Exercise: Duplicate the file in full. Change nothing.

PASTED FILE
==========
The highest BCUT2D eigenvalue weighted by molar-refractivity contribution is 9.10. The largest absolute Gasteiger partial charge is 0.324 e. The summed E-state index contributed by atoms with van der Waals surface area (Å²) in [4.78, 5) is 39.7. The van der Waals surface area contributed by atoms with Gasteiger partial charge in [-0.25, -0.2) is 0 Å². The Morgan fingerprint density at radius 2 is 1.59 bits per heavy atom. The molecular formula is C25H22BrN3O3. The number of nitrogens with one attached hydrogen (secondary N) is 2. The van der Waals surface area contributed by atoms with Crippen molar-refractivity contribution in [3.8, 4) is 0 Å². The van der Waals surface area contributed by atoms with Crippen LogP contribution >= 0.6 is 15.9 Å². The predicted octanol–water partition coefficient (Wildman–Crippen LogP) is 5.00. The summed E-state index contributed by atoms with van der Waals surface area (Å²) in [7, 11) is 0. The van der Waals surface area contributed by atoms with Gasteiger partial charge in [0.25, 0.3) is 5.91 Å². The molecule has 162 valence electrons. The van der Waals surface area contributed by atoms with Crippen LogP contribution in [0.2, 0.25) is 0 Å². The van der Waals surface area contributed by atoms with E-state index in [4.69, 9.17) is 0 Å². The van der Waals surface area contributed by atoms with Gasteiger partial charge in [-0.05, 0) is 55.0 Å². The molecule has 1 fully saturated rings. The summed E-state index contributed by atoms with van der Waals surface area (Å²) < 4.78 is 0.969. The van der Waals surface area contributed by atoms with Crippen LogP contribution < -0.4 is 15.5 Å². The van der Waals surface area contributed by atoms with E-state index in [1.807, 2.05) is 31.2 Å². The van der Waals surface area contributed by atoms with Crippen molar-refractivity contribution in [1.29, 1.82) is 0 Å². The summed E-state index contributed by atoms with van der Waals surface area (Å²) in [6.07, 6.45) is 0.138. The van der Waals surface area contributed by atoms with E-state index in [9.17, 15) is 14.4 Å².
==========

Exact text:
The highest BCUT2D eigenvalue weighted by molar-refractivity contribution is 9.10. The largest absolute Gasteiger partial charge is 0.324 e. The summed E-state index contributed by atoms with van der Waals surface area (Å²) in [4.78, 5) is 39.7. The van der Waals surface area contributed by atoms with Gasteiger partial charge in [-0.25, -0.2) is 0 Å². The Morgan fingerprint density at radius 2 is 1.59 bits per heavy atom. The molecular formula is C25H22BrN3O3. The number of nitrogens with one attached hydrogen (secondary N) is 2. The van der Waals surface area contributed by atoms with Crippen molar-refractivity contribution in [3.8, 4) is 0 Å². The van der Waals surface area contributed by atoms with Crippen LogP contribution >= 0.6 is 15.9 Å². The predicted octanol–water partition coefficient (Wildman–Crippen LogP) is 5.00. The summed E-state index contributed by atoms with van der Waals surface area (Å²) in [7, 11) is 0. The van der Waals surface area contributed by atoms with Gasteiger partial charge in [0.25, 0.3) is 5.91 Å². The molecule has 162 valence electrons. The van der Waals surface area contributed by atoms with Crippen LogP contribution in [0.2, 0.25) is 0 Å². The van der Waals surface area contributed by atoms with E-state index in [4.69, 9.17) is 0 Å². The van der Waals surface area contributed by atoms with Gasteiger partial charge in [-0.05, 0) is 55.0 Å². The molecule has 1 fully saturated rings. The summed E-state index contributed by atoms with van der Waals surface area (Å²) < 4.78 is 0.969. The van der Waals surface area contributed by atoms with Crippen LogP contribution < -0.4 is 15.5 Å². The van der Waals surface area contributed by atoms with E-state index in [1.807, 2.05) is 31.2 Å². The van der Waals surface area contributed by atoms with Crippen molar-refractivity contribution in [1.29, 1.82) is 0 Å². The summed E-state index contributed by atoms with van der Waals surface area (Å²) in [6.07, 6.45) is 0.138. The van der Waals surface area contributed by atoms with E-state index in [9.17, 15) is 14.4 Å².